Wednesday, August 12, 2015

Book Review: A Time for War

A Time for War is the second book in the fiction trilogy by radio host Dr. Michael Savage.

This book was a good 50 pages shorter than the first one, which is good, because the first one had at least 50 pages of padding. There was only one sex scene in this book, on page 219 (hardcover), as opposed to the fifteen or more in the first book. That's a wonderful improvement. One very odd thing was that there were only a handful of chapters that were all super long. The last chapter was about 60 pages. They could easily have been broken up without losing anything.

A Time for War takes place exactly one month after Abuse of Power, in September 2011. It stretches credulity more than a little that Islamic terrorists working with MI6 would try to set off a backpack nuke in San Francisco and then one month later the Chinese would try to release a deadly plague in the exact same city. I would think SF would still be under complete lock down one month after a failed nuclear attack. I also find it unbelievable that two billionaire industry magnates would be conspiring to take down the US government one month apart.

Then there is Jack Hatfield, the almost super hero of the books. He's a journalist who reported on the first Gulf War and then lost his job in the early 2000s when a media watchdog group got offended by a remark he made regarding Islamic terrorists. I don't know how much money TV journalists make, or how much they can keep 10 years after being downgraded to working freelance, but this guy has properties all over town, a 40 foot yacht, and a fancy car. Money is no object for him, or any of his friends, the near 70 year old mercenary (said to be "older than God") who can beat the crap out of anyone, carries illegal weapons around with impunity, and flies all over the world to help guerrilla fighters take down drug trafficking rings and tin pot dictators, and the straw hippie trust fund baby who keeps getting beat down intellectually (and sadly dies half way through the book). The aging hippie is a hypocrite (he complains about pollution yet his own boat is a gas guzzler) who gives a few strawman arguments that get shot down, then he goes off to sulk about how leftists today have lost their way, having abandoned free love and egalitarianism in favor of identity politics and social justice warriorism. It was difficult to get through the scenes where he was there because they seemed like cheap shots.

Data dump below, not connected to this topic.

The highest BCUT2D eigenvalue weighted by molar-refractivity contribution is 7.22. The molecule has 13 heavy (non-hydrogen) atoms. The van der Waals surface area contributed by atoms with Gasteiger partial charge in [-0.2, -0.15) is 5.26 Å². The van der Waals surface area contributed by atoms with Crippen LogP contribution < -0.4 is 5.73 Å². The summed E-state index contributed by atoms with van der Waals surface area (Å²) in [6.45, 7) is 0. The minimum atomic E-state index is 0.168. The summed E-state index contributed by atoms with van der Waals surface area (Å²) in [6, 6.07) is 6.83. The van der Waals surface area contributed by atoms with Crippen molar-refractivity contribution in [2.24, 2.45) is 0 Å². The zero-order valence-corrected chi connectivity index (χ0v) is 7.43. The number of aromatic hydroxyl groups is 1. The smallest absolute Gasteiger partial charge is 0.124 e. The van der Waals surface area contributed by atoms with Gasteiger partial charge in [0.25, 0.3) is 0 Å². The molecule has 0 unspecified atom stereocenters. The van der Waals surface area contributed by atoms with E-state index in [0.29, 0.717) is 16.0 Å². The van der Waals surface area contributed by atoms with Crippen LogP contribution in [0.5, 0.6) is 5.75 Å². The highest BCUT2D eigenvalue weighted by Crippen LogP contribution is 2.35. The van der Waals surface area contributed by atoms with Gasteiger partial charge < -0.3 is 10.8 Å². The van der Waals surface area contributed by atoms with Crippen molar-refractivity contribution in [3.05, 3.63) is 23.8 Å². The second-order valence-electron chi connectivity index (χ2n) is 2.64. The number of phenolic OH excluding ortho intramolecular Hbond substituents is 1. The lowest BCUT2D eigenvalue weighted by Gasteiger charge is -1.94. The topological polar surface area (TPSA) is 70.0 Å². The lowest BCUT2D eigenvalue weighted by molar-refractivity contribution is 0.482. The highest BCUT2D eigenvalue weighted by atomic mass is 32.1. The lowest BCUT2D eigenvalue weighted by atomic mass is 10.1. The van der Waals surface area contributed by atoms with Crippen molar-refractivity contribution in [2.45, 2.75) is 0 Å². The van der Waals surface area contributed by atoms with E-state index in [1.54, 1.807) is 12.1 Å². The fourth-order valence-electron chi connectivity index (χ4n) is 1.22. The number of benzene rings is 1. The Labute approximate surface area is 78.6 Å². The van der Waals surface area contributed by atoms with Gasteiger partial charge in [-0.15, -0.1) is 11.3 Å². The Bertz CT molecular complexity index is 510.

Jack Hatfield is also unbelievably lucky. He has luck that does not exist, saving the day with one or two seconds to spare every time. He also has unbelievable charm, able to bed any woman half his age on the planet with a few words except his ex-wife who left with a bald 300 pound lawyer Jack walked in on one day. She pays Jack to park her even more expensive car in his private parking garage to gloat. One is left to wonder how Jack is so lucky, how he is basically the biggest hero in the world, having saved tens of millions of lives twice, and yet his career is still ruined because of what some political action group said about him a decade ago. The man saved not only SF twice, he saved the entire global economy, he's friends with big shots in the FBI, and he still can't get a show on TV. I don't buy that.

One final note, in regard to the nature of the plague germs that were going to be released. I don't care if you swallow a million lethal doses of plague, it won't kill you a million times faster. Your blood will not boil and cause your eyes to pop out of your skull. The bacteria still need to attack your cells, which still takes about an hour per cell. The more bacteria there are the more cells they can attack, but they can only kill cells so fast.

A Time for War
never raised itself to the level of excitement of Abuse of Power. It seemed like more of the same.